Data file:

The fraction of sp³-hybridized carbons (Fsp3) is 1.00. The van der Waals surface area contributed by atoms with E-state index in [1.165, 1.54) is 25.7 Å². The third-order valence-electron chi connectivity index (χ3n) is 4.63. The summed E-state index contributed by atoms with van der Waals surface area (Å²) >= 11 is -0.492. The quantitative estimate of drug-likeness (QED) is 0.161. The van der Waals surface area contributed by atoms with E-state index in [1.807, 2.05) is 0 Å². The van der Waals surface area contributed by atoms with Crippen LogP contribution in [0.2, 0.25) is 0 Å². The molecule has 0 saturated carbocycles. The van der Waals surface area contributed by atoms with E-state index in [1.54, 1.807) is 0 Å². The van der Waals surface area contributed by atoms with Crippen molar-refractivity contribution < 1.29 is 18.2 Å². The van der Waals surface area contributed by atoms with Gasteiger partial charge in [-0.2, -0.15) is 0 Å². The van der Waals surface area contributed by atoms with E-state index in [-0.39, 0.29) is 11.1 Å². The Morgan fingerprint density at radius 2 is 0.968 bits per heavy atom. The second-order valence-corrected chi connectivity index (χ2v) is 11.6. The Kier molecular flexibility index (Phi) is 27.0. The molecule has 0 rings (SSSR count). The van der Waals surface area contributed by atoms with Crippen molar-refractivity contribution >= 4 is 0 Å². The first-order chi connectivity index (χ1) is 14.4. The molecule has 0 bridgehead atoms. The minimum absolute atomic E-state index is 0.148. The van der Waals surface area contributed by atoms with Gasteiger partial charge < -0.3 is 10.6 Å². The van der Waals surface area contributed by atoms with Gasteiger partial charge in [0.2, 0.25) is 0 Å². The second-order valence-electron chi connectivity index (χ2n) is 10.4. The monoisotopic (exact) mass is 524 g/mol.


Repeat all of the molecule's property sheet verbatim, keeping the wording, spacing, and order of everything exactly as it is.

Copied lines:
The fraction of sp³-hybridized carbons (Fsp3) is 1.00. The van der Waals surface area contributed by atoms with E-state index in [1.165, 1.54) is 25.7 Å². The third-order valence-electron chi connectivity index (χ3n) is 4.63. The summed E-state index contributed by atoms with van der Waals surface area (Å²) >= 11 is -0.492. The quantitative estimate of drug-likeness (QED) is 0.161. The van der Waals surface area contributed by atoms with E-state index in [1.807, 2.05) is 0 Å². The van der Waals surface area contributed by atoms with Crippen LogP contribution in [0.2, 0.25) is 0 Å². The molecule has 0 saturated carbocycles. The van der Waals surface area contributed by atoms with E-state index in [1.54, 1.807) is 0 Å². The van der Waals surface area contributed by atoms with Crippen molar-refractivity contribution < 1.29 is 18.2 Å². The van der Waals surface area contributed by atoms with Gasteiger partial charge in [-0.2, -0.15) is 0 Å². The van der Waals surface area contributed by atoms with E-state index in [-0.39, 0.29) is 11.1 Å². The Morgan fingerprint density at radius 2 is 0.968 bits per heavy atom. The second-order valence-corrected chi connectivity index (χ2v) is 11.6. The Kier molecular flexibility index (Phi) is 27.0. The molecule has 0 rings (SSSR count). The van der Waals surface area contributed by atoms with Crippen molar-refractivity contribution >= 4 is 0 Å². The first-order chi connectivity index (χ1) is 14.4. The molecule has 0 bridgehead atoms. The minimum absolute atomic E-state index is 0.148. The van der Waals surface area contributed by atoms with Gasteiger partial charge < -0.3 is 10.6 Å². The van der Waals surface area contributed by atoms with Gasteiger partial charge in [0.2, 0.25) is 0 Å². The second-order valence-electron chi connectivity index (χ2n) is 10.4. The monoisotopic (exact) mass is 524 g/mol.